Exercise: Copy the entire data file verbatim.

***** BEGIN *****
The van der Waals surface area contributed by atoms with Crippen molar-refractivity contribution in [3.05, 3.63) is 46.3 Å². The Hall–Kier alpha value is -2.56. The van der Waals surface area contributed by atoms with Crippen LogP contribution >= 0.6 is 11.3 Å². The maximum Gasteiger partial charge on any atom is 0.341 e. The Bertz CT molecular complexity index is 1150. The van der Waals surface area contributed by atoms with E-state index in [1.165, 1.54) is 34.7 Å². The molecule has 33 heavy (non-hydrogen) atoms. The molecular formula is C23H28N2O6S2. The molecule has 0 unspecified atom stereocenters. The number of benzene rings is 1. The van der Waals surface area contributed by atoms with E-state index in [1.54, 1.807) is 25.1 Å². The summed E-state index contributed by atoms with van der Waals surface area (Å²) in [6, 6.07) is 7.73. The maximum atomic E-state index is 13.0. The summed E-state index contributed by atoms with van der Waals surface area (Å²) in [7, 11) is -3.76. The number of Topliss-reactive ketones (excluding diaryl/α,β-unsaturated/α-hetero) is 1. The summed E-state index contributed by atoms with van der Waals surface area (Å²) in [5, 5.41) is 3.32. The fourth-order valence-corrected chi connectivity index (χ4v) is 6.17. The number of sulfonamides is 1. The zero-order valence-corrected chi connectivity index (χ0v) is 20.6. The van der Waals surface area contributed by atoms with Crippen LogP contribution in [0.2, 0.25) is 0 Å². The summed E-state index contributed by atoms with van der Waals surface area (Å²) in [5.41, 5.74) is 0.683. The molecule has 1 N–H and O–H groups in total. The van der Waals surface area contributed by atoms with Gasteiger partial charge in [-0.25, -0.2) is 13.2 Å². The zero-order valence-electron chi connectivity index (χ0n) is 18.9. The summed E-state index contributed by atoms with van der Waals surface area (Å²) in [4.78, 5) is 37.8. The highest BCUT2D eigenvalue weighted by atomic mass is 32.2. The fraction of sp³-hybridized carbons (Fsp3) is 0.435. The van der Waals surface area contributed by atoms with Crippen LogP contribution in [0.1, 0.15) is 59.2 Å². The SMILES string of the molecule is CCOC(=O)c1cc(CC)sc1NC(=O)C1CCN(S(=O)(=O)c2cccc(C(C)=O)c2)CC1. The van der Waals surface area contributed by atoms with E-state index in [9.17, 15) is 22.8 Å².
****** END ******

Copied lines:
The van der Waals surface area contributed by atoms with Crippen molar-refractivity contribution in [3.05, 3.63) is 46.3 Å². The Hall–Kier alpha value is -2.56. The van der Waals surface area contributed by atoms with Crippen LogP contribution >= 0.6 is 11.3 Å². The maximum Gasteiger partial charge on any atom is 0.341 e. The Bertz CT molecular complexity index is 1150. The van der Waals surface area contributed by atoms with E-state index in [1.165, 1.54) is 34.7 Å². The molecule has 33 heavy (non-hydrogen) atoms. The molecular formula is C23H28N2O6S2. The molecule has 0 unspecified atom stereocenters. The number of benzene rings is 1. The van der Waals surface area contributed by atoms with E-state index in [1.54, 1.807) is 25.1 Å². The summed E-state index contributed by atoms with van der Waals surface area (Å²) in [6, 6.07) is 7.73. The maximum atomic E-state index is 13.0. The summed E-state index contributed by atoms with van der Waals surface area (Å²) in [7, 11) is -3.76. The number of Topliss-reactive ketones (excluding diaryl/α,β-unsaturated/α-hetero) is 1. The summed E-state index contributed by atoms with van der Waals surface area (Å²) in [5, 5.41) is 3.32. The fourth-order valence-corrected chi connectivity index (χ4v) is 6.17. The number of sulfonamides is 1. The zero-order valence-corrected chi connectivity index (χ0v) is 20.6. The van der Waals surface area contributed by atoms with Crippen LogP contribution in [0.2, 0.25) is 0 Å². The summed E-state index contributed by atoms with van der Waals surface area (Å²) in [5.41, 5.74) is 0.683. The molecule has 1 N–H and O–H groups in total. The van der Waals surface area contributed by atoms with Gasteiger partial charge in [-0.25, -0.2) is 13.2 Å². The zero-order valence-electron chi connectivity index (χ0n) is 18.9. The summed E-state index contributed by atoms with van der Waals surface area (Å²) in [4.78, 5) is 37.8. The highest BCUT2D eigenvalue weighted by atomic mass is 32.2. The fraction of sp³-hybridized carbons (Fsp3) is 0.435. The van der Waals surface area contributed by atoms with Crippen LogP contribution in [0.1, 0.15) is 59.2 Å². The SMILES string of the molecule is CCOC(=O)c1cc(CC)sc1NC(=O)C1CCN(S(=O)(=O)c2cccc(C(C)=O)c2)CC1. The van der Waals surface area contributed by atoms with E-state index in [9.17, 15) is 22.8 Å².